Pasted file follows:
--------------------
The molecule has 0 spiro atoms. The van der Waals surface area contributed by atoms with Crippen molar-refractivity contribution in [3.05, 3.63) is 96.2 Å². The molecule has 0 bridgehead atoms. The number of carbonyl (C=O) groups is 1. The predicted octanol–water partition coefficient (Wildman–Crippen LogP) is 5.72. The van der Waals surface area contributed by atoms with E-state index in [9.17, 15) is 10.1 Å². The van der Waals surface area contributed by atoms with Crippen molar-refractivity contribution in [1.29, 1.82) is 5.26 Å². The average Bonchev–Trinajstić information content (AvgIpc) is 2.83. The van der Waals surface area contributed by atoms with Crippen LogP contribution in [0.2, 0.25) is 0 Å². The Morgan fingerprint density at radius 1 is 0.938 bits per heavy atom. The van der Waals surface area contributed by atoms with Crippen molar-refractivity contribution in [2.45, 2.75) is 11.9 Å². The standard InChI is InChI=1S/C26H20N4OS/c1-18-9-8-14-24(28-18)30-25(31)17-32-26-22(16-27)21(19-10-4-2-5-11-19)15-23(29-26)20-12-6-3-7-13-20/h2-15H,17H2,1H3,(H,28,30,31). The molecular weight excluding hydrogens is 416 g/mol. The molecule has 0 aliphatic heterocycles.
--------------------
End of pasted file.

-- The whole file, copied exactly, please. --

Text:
The molecule has 0 spiro atoms. The van der Waals surface area contributed by atoms with Crippen molar-refractivity contribution in [3.05, 3.63) is 96.2 Å². The molecule has 0 bridgehead atoms. The number of carbonyl (C=O) groups is 1. The predicted octanol–water partition coefficient (Wildman–Crippen LogP) is 5.72. The van der Waals surface area contributed by atoms with E-state index in [9.17, 15) is 10.1 Å². The van der Waals surface area contributed by atoms with Crippen molar-refractivity contribution in [1.29, 1.82) is 5.26 Å². The average Bonchev–Trinajstić information content (AvgIpc) is 2.83. The van der Waals surface area contributed by atoms with Crippen LogP contribution in [0.2, 0.25) is 0 Å². The Morgan fingerprint density at radius 1 is 0.938 bits per heavy atom. The van der Waals surface area contributed by atoms with Crippen molar-refractivity contribution in [2.45, 2.75) is 11.9 Å². The standard InChI is InChI=1S/C26H20N4OS/c1-18-9-8-14-24(28-18)30-25(31)17-32-26-22(16-27)21(19-10-4-2-5-11-19)15-23(29-26)20-12-6-3-7-13-20/h2-15H,17H2,1H3,(H,28,30,31). The molecular weight excluding hydrogens is 416 g/mol. The molecule has 0 aliphatic heterocycles.